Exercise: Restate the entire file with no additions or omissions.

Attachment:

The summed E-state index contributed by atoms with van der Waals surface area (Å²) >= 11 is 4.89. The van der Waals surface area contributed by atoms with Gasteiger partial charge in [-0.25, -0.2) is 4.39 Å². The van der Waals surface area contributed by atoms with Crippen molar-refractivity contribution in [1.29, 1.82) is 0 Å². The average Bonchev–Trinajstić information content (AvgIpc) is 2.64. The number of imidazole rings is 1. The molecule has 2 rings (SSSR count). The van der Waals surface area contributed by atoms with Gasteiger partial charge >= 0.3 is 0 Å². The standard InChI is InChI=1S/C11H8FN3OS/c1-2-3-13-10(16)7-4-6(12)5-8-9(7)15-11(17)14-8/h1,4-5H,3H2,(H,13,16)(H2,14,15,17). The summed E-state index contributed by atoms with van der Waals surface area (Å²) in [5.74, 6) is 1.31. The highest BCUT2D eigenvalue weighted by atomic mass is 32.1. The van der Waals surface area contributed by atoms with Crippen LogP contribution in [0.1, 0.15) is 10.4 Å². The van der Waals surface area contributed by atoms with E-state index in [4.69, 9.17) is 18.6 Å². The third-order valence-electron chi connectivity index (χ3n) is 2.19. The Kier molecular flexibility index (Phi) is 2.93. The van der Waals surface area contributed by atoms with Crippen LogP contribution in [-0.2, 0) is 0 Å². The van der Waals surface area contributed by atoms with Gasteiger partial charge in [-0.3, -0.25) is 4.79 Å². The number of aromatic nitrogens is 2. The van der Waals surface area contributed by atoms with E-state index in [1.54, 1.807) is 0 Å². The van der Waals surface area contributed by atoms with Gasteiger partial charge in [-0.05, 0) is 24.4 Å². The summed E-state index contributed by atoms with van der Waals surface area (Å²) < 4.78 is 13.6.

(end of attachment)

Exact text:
The summed E-state index contributed by atoms with van der Waals surface area (Å²) >= 11 is 4.89. The van der Waals surface area contributed by atoms with Gasteiger partial charge in [-0.25, -0.2) is 4.39 Å². The van der Waals surface area contributed by atoms with Crippen molar-refractivity contribution in [1.29, 1.82) is 0 Å². The average Bonchev–Trinajstić information content (AvgIpc) is 2.64. The number of imidazole rings is 1. The molecule has 2 rings (SSSR count). The van der Waals surface area contributed by atoms with Gasteiger partial charge >= 0.3 is 0 Å². The standard InChI is InChI=1S/C11H8FN3OS/c1-2-3-13-10(16)7-4-6(12)5-8-9(7)15-11(17)14-8/h1,4-5H,3H2,(H,13,16)(H2,14,15,17). The summed E-state index contributed by atoms with van der Waals surface area (Å²) in [5.74, 6) is 1.31. The highest BCUT2D eigenvalue weighted by atomic mass is 32.1. The van der Waals surface area contributed by atoms with Crippen LogP contribution in [0.1, 0.15) is 10.4 Å². The van der Waals surface area contributed by atoms with E-state index in [4.69, 9.17) is 18.6 Å². The third-order valence-electron chi connectivity index (χ3n) is 2.19. The Kier molecular flexibility index (Phi) is 2.93. The van der Waals surface area contributed by atoms with Crippen LogP contribution in [-0.2, 0) is 0 Å². The van der Waals surface area contributed by atoms with Gasteiger partial charge in [-0.3, -0.25) is 4.79 Å². The number of aromatic nitrogens is 2. The van der Waals surface area contributed by atoms with E-state index in [1.54, 1.807) is 0 Å². The van der Waals surface area contributed by atoms with Gasteiger partial charge in [-0.05, 0) is 24.4 Å². The summed E-state index contributed by atoms with van der Waals surface area (Å²) < 4.78 is 13.6.